Days of Heaven (1978) dir. Terence Malick

2/28 & 2/29 @ MFA


Terence Malick’s stunning film Days of Heaven chronicles the wistful lives of factory worker Bill (Richard Gere), his little sister, Linda (Linda Manz), and his girlfriend, Abby (Brooke Adams). The film, famous for its filming during the golden hour, is something out of a summer dream.

In 1916, Bill has just killed the foreman of the factory where he works in a fit of rage. Knowing that he will be prosecuted for what he’s done, he flees to the Texas panhandle with Linda and Abby. They become vagabonds, drifting through the summer as flighty farm workers with others.

As they travel across the setting horizon by hopping trains, they stop to work at a massive farm owned by a wealthy man (Sam Shepherd) who has just been diagnosed with a terminal illness. He is told that he does not have much time to live. The Farmer falls in love with Abby, who pretends that Bill is her brother and Linda is her sister. As he stays healthy, Bill is continuously frustrated as the Farmer and Abby get married. Things begin to unravel when the foreman suspects their ruse, while Abby truly falls in love with the Farmer.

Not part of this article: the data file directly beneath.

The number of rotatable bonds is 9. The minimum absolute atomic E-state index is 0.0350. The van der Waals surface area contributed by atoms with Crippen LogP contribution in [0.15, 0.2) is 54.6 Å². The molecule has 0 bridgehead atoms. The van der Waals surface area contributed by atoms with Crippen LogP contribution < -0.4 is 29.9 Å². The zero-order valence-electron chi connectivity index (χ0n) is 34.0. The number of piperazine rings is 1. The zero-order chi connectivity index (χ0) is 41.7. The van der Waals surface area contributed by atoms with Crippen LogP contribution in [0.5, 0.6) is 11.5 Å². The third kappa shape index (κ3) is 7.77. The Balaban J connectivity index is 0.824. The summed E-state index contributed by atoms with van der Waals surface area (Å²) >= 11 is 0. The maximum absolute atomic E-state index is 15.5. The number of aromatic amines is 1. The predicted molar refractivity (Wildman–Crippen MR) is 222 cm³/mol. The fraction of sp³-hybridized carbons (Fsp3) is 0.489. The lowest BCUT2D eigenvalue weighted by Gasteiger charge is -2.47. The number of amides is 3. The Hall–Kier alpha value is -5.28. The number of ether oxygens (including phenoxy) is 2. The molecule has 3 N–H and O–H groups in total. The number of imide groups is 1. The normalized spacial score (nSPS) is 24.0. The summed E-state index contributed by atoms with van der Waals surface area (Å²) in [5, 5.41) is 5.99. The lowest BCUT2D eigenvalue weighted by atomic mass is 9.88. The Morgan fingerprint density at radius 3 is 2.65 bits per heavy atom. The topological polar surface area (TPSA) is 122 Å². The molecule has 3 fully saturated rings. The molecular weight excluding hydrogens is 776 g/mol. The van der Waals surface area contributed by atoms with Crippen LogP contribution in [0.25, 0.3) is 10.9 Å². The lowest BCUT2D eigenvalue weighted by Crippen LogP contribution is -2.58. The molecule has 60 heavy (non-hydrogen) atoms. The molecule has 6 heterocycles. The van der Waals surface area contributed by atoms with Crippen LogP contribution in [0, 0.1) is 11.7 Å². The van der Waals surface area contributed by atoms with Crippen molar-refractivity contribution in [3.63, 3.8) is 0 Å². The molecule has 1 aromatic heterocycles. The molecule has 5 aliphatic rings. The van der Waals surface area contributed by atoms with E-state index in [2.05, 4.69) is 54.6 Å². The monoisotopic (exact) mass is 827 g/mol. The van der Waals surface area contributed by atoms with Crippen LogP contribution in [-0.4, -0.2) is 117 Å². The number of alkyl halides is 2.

Days of Heaven is one of the most breathtaking films to be on screen. Its characters, its score, its cinematography, as well as its screenplay, are brilliantly executed. Crisp with a raw, devastating arc and deemed as one of the most beautiful (and best) films ever made, Days of Heaven is one of Malick’s best.

Days of Heaven
dir. Terence Malick
95 min.

Screens Friday, 2/28 (8:00) and Saturday, 2/29 (3:00)

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